Former Felpham head teacher Margaret High has died at the age of 94.
Miss High will be most remembered for her work at the former Felpham Church of England Infant School from the late 1960s onwards.
She presided over the transition to Bishop Tufnell School, in Pennyfields, in 1972 and remained there very happily until her retirement in 1982.
Nephew Jeremy High said: “She was quite charming in a very proper, old-school sort of way. She was very kind-hearted but very proper, as you would imagine an old school head would be.
“She loved young children and that was where she found her mark.
“The original village school building can still be seen, although it has since been converted into flats. It was quite a close-knit school.”
Margaret was born in Acton, West London, on September 22, 1922, and spent most of her childhood in the Wimbledon area.
She was educated at Wimbledon County School for Girls and during World War Two, became involved in Red Cross work with the Voluntary Aid Detachment, being trained in first aid and nursing. She was awarded the Commonwealth Medal for loyal service in 1953.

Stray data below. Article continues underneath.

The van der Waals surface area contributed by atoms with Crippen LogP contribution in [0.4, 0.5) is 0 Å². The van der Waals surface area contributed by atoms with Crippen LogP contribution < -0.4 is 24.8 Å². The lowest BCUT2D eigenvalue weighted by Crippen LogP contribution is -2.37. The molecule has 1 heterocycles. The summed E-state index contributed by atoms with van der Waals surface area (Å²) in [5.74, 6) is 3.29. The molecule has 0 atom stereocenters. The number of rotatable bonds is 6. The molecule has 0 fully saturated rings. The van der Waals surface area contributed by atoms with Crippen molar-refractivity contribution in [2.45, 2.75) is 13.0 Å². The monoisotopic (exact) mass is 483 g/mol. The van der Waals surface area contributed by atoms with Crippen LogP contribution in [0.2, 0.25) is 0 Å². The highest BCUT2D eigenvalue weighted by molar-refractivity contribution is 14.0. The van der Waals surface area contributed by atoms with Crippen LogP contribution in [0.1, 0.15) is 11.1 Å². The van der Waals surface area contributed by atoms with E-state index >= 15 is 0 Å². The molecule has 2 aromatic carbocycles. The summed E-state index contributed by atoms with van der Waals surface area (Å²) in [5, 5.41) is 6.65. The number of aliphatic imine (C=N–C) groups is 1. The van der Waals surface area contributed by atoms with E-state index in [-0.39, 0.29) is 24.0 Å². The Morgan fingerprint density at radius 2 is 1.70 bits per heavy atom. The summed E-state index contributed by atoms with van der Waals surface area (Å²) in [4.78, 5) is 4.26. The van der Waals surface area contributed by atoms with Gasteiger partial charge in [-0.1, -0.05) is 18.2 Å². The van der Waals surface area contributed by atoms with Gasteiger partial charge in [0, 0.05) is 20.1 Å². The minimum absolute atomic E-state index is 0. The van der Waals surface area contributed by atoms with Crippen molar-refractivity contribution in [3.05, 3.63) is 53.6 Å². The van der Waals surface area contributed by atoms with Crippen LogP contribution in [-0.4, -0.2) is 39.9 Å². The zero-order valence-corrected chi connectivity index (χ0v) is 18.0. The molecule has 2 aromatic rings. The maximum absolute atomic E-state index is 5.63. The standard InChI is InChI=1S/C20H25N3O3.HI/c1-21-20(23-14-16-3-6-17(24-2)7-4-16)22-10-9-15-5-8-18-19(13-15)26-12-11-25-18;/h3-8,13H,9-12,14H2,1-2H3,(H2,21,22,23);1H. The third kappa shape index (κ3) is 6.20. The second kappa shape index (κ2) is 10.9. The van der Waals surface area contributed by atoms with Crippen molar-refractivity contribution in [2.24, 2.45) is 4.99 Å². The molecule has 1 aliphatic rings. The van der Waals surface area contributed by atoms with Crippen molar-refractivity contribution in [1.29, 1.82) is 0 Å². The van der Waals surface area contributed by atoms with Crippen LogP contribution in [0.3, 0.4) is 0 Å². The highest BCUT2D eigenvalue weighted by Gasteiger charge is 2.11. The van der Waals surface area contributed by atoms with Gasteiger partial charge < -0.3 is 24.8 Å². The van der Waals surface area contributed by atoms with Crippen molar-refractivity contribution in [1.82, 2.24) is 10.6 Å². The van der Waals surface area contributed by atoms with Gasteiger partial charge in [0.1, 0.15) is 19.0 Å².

Mr High said: “She spent about a year teaching in post-war Germany, which she very much enjoyed and for which she always held very fond memories.
“Coming back to England, she got involved in teaching long-stay children, suffering from rheumatic diseases, TB, polio, etc., at Queen Mary’s Hospital for Children in Carshalton.
“That led into more formal infant teacher training at the Froebel Institute and a career in teaching.”
Miss High held various teaching posts in infant schools in Surrey and West Sussex.
She never married, so when her parents retired and moved down to the south coast, she moved with them.
She eventually became head teacher at a school in Littlehampton before moving to Felpham Church of England Infant School, a small village school at the time.
Mr High said: “Margaret always had a great love of the countryside and animals, particularly dogs.
“She had a series of cocker spaniels, one of which became a daily feature at Bishop Tufnell School.
“Her cocker spaniels became a significant part of her life in Felpham after retirement.
“Sadly, after falling and breaking her hip in 2013, she never regained mobility but stayed in West Sussex at the Barnham Manor Nursing Home until her passing on April 13.”
The funeral service was held yesterday at St Mary’s Church, Felpham.